You will often hear deep web and dark web used interchangeably during discussions online but aren’t they the same thing? Is there a difference between the deep web and dark web?
The two parts of the web are quite separate and can offer very different experiences and outcomes if you don’t know what to expect. There are areas where the deep web and dark web intersect but on the whole they are two very different things.
The surface web
First let us describe the hierarchy of the web.
You have the surface web at the top. This is the part of the internet you use every day. It is indexed by search engines and is easily accessible using a standard browser and links. DNS works here and it is the part of the web we see and interact with all the time.
Under the surface is the deep web and the dark web. To be pedantic, the dark web is actually part of the deep web. However, it is regarded as a completely different beast for reasons you’ll discover in a minute.
The deep web
The deep web is the part of the web that isn’t indexed by search engines. You won’t find deep websites on Google for instance so you will need to know the exactly address to be able to visit. Deep web links can be shared like standard URLs but you will need to be in the know if you want to hang out there.
The deep web is not illegal. It is merely a part of the web that isn’t indexed by the search engines. The deep web can include databases, parts of completely legitimate websites that are not indexed, public information repositories and a whole lot more.
The dark web
Mechanically, the dark web is the same as the deep web. A layer ‘underneath’ the surface web that is not indexed by search engines. Websites on the dark web are not searchable and can only be accessed by knowing the URL or IP address of the web server.
That’s where the similarities end.
The intent of the dark web is entirely different. It is mainly made up of people and organisations that do not want to be found. You will find lots of illegal goods and services on the dark web. Anything from hitmen to weapons, drugs to slaves. Some of the stuff you will see is genuinely, truly horrific.
I mean it. Some of the stuff on the dark web will make you itchy. It will make you try to pull your own eyes out if you’re not prepared. I strongly suggest leaving it alone as nothing good will come from your time there.
If you still want to explore, you need certain tools to navigate the dark web safely.
Staying safe on the dark web
If you must explore the dark web, you must do so very, very carefully. The denizens of the dark web don’t want to be found and don’t like tourists. Some will try to identify you to scare you off and some will try to find you and scare you off just for the fun of it.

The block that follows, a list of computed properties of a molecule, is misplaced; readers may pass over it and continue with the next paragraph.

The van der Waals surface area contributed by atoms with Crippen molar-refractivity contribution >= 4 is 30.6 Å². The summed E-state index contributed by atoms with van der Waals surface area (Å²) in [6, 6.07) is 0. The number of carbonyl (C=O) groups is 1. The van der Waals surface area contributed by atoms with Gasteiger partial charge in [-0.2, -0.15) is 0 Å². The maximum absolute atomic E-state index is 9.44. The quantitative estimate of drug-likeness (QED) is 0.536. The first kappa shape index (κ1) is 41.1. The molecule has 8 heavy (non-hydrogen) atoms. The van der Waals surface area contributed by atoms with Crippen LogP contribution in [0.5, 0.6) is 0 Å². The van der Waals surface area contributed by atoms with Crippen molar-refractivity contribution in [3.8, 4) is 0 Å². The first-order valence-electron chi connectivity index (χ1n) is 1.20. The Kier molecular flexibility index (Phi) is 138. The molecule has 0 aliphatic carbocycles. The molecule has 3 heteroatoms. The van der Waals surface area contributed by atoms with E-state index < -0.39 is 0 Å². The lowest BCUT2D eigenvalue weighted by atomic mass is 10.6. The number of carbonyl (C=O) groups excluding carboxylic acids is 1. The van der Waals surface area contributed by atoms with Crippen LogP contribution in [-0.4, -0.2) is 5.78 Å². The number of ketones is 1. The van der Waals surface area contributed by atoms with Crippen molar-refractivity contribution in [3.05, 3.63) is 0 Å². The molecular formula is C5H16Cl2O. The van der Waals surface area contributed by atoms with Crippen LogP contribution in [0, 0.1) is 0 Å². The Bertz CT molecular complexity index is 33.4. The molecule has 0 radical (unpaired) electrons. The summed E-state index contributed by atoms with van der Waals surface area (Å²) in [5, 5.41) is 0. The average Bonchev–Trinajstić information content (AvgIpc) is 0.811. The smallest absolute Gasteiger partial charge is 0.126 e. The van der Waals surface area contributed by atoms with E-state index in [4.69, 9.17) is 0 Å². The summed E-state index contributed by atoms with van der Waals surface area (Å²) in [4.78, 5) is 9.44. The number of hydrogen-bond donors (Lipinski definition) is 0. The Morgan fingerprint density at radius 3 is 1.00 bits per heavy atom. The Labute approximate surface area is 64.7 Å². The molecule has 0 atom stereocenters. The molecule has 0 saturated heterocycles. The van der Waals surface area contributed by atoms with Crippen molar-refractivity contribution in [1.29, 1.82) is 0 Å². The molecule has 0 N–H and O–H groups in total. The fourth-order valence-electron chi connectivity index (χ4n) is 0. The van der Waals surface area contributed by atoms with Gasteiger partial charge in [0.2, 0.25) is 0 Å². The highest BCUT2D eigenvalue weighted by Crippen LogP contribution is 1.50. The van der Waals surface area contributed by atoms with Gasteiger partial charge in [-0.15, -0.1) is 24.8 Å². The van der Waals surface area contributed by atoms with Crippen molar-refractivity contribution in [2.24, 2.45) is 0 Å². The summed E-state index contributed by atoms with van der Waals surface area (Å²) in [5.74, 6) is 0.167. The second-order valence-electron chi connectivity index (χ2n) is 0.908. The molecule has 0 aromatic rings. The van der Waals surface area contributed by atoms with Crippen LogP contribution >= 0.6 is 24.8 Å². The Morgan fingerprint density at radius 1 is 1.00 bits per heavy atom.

I would suggest not going there at all if you can help it. Otherwise, use protection.
My standard setup for researching on the dark web goes a little something like this:
1. Virtual machine
A virtual machine installed on my computer with a vanilla copy of Ubuntu Linux. Vanilla means a fresh install with no identifying data, no personal information and no clue as to who owns it.
You can use VirtualBox to install a virtual machine on any moderately powerful PC. Ubuntu is free to use. Install both, set up an Ubuntu virtual machine and install all updates.
2. Tor browser
Many dark websites use onion addresses instead of URLs. These can only be accessed by the Tor browser so that should be your next install. Tor is a relatively safe way to surf that makes your connection hop across several nodes before landing on the target website. This adds a layer of security but is not impenetrable.
Tor stands for The Onion Router because of how it uses layers to help protect you while online. It is also why you need the Tor browser to access .onion addresses.
A VPN is not mandatory but I strongly recommend you use one on your main computer. Tor offers good security but it is not perfect. Skilled hackers can penetrate Tor with enough effort so you need another layer of protection.
I use a VPN on the host computer, the one with VirtualBox installed on it. This encrypts all internet data sent from the computer, including all traffic from your Linux virtual machine and Tor browser.
Again, Tor browser and VPN are not perfect but it’s as good as you’re going to get without spending a ton of money on cloud solutions or expending effort using Whonix or Tails.
From here, I create a clone master of the virtual machine so I can quickly load all the tools without having to install them over again. Connect via your VPN and then load up your Linux virtual machine.
Open the Tor Browser and paste the following address into the URL bar, ‘http://zqktlwiuavvvqqt4ybvgvi7tyo4hjl5xgfuvpdf6otjiycgwqbym2qad.onion/wiki/index.php/Main_Page’
This takes you to the Hidden Wiki which is where every tourist starts when they venture onto the dark web. It’s a useful introduction to the dark web and includes some links to other sites. Those links go out of date relatively quickly so if they don’t load, close the tab down and try another.
Other sites worth checking out:
- Candle – http://gjobqjj7wyczbqie.onion/
- Facebook (yes really) – https://www.facebookcorewwwi.onion/
- Hidden Answers – http://answerstedhctbek.onion/
Again, I would counsel against visiting the dark web as it isn’t big and it isn’t clever. However, if you’re like me and curiosity gets the better of you, be very careful how you do it and where you go when you’re there. You genuinely never know where you will end up or who you will end up meeting.
Good luck down there!